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The 6 Presentation Design Trends of 2017

Presentation design has come a long way since PowerPoint first launched in 1990. Clip art and bullet points are a thing of the past. For 2014, trends point toward eye-catching visuals, digestible content, and audience participation.

The following are the six presentation design trends we’ve observed during the first half of the year.

Trend #1: Simplifying content with one-liners and illustrations

There’s no denying it: attention spans have become shorter in the postmodern age. We’ve all gotten used to ‘instant gratification and quick fixes‘. Google can pull up the information you need in mere seconds. Your smartphone can quickly give you directions when you’re lost on the road. The same ease should be applied when you’re sharing information through slides.

Presentation Design Trend #1: This 'Who We Are' slide contains only a short sentence and a diagram

Simplify slides by using one-liners and illustrations that emphasize your key points. Also, limit yourself to discussing only one concept per slide. We’ve seen Steve Jobs do it, but some people still make the mistake of including too much information.

Audiences are easily distracted if they can read every word you say on your slides. They’ll skip right ahead of you and zone out while waiting for you to finish talking.

Trend #2: Using full images as backgrounds

Visuals are a great way to capture wandering attention. The Internet is a great source for pictures that can help enhance your presentation design. And because the technology for photography has improved, you can make use of full images as backgrounds.

If you know where to look, the Internet can provide you with pictures that are coherent with the core of your presentation.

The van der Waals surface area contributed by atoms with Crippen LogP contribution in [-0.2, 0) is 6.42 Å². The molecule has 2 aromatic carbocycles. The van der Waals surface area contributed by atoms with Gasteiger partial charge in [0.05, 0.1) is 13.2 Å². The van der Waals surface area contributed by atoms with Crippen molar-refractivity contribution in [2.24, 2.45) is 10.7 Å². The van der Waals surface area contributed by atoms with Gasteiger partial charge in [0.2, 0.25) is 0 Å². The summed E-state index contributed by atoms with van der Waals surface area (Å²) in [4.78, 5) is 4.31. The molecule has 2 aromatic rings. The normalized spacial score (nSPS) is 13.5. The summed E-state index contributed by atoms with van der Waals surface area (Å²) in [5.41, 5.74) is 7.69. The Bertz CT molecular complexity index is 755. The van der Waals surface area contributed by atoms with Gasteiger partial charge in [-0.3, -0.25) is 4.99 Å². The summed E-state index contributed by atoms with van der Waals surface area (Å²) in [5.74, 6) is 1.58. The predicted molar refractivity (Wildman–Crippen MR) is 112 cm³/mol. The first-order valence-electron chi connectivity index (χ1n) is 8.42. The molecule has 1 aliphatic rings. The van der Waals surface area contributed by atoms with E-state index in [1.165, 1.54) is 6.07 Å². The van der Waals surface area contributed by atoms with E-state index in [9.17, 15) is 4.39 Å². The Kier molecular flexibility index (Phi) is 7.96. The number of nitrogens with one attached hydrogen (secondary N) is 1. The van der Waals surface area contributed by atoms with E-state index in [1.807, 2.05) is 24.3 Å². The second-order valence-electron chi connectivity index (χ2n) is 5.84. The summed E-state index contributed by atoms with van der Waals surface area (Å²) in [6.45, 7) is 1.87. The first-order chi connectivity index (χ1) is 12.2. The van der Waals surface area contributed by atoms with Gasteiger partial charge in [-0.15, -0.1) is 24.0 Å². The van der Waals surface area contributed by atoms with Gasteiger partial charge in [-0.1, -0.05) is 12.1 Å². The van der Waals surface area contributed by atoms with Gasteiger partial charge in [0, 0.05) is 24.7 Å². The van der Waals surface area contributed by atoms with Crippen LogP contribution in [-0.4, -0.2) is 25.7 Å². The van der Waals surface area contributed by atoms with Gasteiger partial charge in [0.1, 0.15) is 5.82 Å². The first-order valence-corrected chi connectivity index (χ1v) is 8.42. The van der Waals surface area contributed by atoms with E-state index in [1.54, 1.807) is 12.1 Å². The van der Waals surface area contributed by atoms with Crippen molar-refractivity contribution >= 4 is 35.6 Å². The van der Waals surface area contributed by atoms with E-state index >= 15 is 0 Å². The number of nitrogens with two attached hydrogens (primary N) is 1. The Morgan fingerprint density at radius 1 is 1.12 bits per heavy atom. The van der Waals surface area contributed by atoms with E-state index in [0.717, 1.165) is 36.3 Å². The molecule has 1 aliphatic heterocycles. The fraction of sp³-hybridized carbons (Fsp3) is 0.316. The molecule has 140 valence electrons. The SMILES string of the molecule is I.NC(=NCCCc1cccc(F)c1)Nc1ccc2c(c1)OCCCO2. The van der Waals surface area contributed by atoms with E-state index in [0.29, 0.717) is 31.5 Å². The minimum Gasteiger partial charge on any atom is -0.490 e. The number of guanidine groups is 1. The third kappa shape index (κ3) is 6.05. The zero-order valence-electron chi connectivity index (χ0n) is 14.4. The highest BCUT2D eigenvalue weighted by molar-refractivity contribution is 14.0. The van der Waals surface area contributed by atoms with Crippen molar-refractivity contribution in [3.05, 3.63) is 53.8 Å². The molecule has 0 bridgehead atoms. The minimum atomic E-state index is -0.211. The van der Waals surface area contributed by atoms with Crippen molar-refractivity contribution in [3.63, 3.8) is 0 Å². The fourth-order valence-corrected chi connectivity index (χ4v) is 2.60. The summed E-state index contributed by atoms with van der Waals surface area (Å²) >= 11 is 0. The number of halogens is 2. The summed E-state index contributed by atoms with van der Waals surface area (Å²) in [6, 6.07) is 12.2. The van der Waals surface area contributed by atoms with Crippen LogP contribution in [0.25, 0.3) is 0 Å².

Take these slides as an example, and observe how the background images are balanced by the text and color choices.

The other colors in the slide goes well with the background image

The white font contrasts with the dark background image

Trend #3: Filtering images through photo-editing programs

Stock photography is a great option for presenters looking to enhance their slides with professional-looking images. However, a lot of it looks distant, staged or cheesy. The same is true for most photos available for free use on the Internet.

According to The New York Times’ Jena Wortham, thanks to the popularity of Instagram, editing photos to create a more authentic and nostalgic feel has become the norm.

Run the images you want to use through filters so your slides can have a personal but polished touch.

There's a stark difference between the original and the filtered image
Original image from Flickr

If you’d like to try this trend, there are plenty of photo-editing programs available aside from Instagram.

You can try web-based editors like PicMonkey, Fotor, or Pixlr. Photoshop is a classic, but it can be quite complicated for a first-timer. Whatever program you decide to use, just keep in mind that the photos in your slides should look unified. As much as possible, edit your images using the same filters and techniques.

Trend #4: ‘Flat Design’

The 'flat design' in the iOS7 interface

Apple’s release of iOS7 made “flat design” a mainstream concept. Before iOS7, the icons in your devices had a more texture and “real” look to them. Now, designers are opting for a more minimalist aesthetic that focuses on simple shapes and vibrant colors.

With the impending release of iOS8, you can expect this trend to continue in presentation design.

Trend #5: ‘Geometric Design’

We’ve seen geometric design dominate the fashion industry last year. Now, we’re seeing the same trend in presentation design. Because of its clean lines and sharp edges, geometric shapes and patterns allow for interesting accents that still look professional.

Presentation Design Trend #5: Geometric shapes add interest to a slide

Trend #6: Technology integration for audience interaction

Screenshot from presentain.com

Audiences these days are clamoring to be part of the presentation process. Audiences prefer to converse with the presenter, instead of being spoken at. Technology allows you to integrate audience participation in your presentation design. Apps like Presentain and SlideKlowd allows the audience to get involved with your presentation through their mobile devices.